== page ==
Herbert Weir Smyth [n.d.], A Greek Grammar for Colleges; Machine readable text [info] [word count] [Smyth].
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D. Infinitive of Purpose and Result 2008

Infinitive of Purpose.—The infinitive may express purpose (usually only with verbs taking the accusative).

ταύτην τὴν χώρα_ν ἐπέτρεψε διαρπάσαι τοῖς Ἕλλησιν he gave this land over to the Greeks to plunder X. A. 1.2.19, τὸ ἥμισυ (τοῦ στρατεύματος) κατέλιπε φυλάττειν τὸ στρατόπεδον he left half (of the army) behind to guard the camp 5. 2. 1, ἰέναι ἐπὶ βασιλέα_ οὐκ ἐγίγνετο τὰ ἱερά the sacrifices did not turn out (favourable) for going against the king 2. 2. 3, Ἀριστάρχῳ . . . ἔδοτε ἡμέρα_ν ἀπολογήσασθαι you granted a day to Aristarchus to make his defence X. H. 1.7.28, ἡ θύρα_ ἡ ἐμὴ ἀνέῳκτο . . . εἰσιέναι τῷ δεομένῳ τι ἐμοῦ my door stood open for any petitioner of mine to enter 5. 1. 14, παρέχω ἐμαυτὸν ἐρωτᾶν I offer myself to be questioned P. A. 33b, τὰ_ς γυναῖκας πιεῖν φερούσα_ς the women bringing (something) to drink X. H. 7.2.9. Cp. also 2032 e.


The infinitive of purpose is used in prose especially after verbs meaning to give, entrust, choose, appoint, take, receive. Verbs signifying to send, go, come usually take the future active participle ( cross2065); but T. 6.50 has δέκα τῶν νεῶν προύπεμψαν ἐς τὸν μέγαν λιμένα πλεῦσαι they sent ahead ten ships to sail into the great harbour; and in poetry the infinitive often denotes purpose after these verbs, and after εἶναι in Homer (Λ 20) and Hdt. (5. cross25).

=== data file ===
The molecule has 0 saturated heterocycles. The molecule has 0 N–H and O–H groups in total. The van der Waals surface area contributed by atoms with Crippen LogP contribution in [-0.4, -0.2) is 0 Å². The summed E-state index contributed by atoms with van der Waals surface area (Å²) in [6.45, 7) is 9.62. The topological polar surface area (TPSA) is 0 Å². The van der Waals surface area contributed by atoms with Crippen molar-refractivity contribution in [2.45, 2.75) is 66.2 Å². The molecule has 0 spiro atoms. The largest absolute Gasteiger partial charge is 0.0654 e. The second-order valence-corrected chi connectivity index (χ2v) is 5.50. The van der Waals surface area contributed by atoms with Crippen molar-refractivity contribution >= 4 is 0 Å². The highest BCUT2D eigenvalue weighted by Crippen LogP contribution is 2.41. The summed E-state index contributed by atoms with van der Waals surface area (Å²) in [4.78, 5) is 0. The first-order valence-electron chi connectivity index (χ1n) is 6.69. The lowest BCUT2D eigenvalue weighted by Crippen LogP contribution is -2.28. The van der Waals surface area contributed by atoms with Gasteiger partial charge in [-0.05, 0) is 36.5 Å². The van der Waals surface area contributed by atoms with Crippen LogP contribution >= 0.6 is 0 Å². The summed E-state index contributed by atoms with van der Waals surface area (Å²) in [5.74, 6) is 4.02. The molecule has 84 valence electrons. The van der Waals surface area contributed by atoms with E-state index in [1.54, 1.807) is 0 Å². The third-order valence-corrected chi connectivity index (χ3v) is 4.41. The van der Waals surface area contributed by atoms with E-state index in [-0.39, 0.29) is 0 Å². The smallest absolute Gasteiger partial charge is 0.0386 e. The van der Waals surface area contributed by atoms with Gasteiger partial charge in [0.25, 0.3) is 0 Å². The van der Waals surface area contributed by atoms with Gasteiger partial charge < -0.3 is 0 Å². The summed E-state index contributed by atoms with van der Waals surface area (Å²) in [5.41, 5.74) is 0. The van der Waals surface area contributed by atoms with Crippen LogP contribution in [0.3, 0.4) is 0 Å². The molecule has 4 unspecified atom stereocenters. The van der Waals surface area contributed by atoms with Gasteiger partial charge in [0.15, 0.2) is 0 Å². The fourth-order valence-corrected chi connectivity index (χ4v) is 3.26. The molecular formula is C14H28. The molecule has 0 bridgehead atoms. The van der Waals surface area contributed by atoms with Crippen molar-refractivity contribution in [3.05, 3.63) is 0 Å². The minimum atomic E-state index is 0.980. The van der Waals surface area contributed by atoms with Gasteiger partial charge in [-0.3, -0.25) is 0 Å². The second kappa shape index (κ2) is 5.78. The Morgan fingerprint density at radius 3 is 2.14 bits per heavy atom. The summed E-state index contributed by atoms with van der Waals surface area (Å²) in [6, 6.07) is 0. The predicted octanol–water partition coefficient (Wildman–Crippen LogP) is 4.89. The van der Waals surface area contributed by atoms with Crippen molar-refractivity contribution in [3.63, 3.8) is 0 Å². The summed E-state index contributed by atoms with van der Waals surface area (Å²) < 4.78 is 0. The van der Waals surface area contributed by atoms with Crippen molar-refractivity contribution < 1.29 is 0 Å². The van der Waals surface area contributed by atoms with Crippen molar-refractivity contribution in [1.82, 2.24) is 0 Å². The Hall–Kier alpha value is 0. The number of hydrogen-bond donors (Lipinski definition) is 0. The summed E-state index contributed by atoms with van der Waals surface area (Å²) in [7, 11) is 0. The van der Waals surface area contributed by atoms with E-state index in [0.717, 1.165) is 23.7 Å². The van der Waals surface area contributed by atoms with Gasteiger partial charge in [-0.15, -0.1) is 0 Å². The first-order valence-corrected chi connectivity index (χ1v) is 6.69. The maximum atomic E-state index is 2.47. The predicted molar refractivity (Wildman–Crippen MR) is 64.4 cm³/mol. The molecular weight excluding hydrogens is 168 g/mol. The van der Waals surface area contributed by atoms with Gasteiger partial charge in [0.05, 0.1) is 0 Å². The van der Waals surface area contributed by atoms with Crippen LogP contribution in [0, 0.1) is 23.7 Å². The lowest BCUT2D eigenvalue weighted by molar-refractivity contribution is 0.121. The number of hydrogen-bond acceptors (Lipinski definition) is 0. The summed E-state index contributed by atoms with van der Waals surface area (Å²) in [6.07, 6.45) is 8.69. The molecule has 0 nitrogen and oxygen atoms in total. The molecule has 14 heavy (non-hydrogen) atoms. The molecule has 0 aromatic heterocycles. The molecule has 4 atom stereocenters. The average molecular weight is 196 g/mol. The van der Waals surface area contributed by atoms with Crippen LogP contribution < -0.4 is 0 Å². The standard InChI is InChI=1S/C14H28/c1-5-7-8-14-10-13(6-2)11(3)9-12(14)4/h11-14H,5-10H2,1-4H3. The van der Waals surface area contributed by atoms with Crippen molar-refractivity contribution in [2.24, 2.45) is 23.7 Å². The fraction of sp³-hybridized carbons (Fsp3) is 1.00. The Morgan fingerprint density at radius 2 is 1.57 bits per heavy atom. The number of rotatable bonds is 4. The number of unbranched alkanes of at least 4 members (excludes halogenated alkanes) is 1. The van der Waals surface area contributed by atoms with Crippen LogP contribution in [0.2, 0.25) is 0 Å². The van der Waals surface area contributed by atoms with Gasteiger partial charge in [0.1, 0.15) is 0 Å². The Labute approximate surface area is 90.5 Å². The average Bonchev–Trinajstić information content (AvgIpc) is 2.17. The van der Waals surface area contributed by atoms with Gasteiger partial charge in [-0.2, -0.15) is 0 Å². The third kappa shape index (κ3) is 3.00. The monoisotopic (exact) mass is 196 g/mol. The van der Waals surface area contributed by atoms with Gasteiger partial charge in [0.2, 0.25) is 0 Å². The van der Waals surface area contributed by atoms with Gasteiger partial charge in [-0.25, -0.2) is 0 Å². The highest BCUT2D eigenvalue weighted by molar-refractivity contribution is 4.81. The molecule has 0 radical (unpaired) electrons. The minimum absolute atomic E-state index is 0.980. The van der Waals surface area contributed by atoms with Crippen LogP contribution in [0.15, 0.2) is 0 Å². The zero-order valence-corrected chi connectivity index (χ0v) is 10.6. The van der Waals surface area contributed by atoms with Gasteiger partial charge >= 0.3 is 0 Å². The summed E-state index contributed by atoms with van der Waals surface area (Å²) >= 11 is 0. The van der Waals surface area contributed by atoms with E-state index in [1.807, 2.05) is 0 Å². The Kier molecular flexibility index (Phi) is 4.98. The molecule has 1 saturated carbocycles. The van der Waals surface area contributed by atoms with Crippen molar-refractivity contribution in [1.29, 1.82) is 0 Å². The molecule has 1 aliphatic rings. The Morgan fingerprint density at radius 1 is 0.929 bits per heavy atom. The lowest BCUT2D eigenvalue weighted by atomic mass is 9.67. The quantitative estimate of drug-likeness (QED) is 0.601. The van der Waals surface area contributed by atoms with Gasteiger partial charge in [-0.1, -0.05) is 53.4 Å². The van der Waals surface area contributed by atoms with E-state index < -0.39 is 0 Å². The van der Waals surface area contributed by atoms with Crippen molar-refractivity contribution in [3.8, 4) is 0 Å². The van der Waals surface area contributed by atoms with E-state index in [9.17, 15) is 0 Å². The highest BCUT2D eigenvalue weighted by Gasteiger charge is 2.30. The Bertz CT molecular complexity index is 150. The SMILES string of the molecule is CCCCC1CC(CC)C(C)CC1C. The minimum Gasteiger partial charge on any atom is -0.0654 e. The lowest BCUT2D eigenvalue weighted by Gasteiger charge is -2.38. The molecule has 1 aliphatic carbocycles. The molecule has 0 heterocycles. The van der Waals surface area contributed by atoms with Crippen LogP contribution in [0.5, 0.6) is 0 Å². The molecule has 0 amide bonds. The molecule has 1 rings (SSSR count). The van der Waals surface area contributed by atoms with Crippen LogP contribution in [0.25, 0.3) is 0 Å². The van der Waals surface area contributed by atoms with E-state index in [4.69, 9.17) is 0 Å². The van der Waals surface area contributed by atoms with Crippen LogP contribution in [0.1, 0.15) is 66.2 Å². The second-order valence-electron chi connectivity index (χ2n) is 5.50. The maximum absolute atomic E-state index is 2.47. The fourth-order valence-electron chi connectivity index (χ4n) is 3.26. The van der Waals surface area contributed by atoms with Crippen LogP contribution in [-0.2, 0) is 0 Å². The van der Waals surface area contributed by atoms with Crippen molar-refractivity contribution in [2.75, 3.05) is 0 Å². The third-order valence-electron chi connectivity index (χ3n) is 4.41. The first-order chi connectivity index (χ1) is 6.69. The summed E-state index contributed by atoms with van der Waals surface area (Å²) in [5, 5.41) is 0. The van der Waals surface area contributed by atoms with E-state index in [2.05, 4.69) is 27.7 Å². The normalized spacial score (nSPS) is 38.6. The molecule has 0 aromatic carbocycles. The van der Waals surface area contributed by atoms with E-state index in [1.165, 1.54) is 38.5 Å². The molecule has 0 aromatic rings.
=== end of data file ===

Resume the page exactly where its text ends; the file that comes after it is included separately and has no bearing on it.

After verbs meaning to have (or be) at one's disposition: οἱ στρατιῶται ἀργύριον οὐκ εἶχον ἐπισι_τίζεσθαι the soldiers did not have money by means of which they could provision themselves X. A. 7.1.7, ἐκεῖ σκιά_ τ' ἐστὶ καὶ πόα_ καθίζεσθαι there is shade and grass to sit down in P. Phae. 229b.


Infinitive of Result.—The infinitive may be used with ὥστε

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(sometimes with ὡς) to denote a result, often an intended result. See cross2260 ff.

a. Several verbs, substantives, and adjectives usually taking the infinitive also admit ὥστε with the infinitive ( cross2271); and the infinitive is found where ὥστε with the infinitive might be expected: μνημονεύουσιν ἀφεθέντα τοῦτον ἐλεύθερον εἶναι they recall that he was emancipated (lit. released so as to be free) D. 29.25. Here the redundant infinitive expresses an intended result.

N.—This redundant use of εἶναι is common in Hom. and Hdt.

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Herbert Weir Smyth [n.d.], A Greek Grammar for Colleges; Machine readable text [info] [word count] [Smyth].
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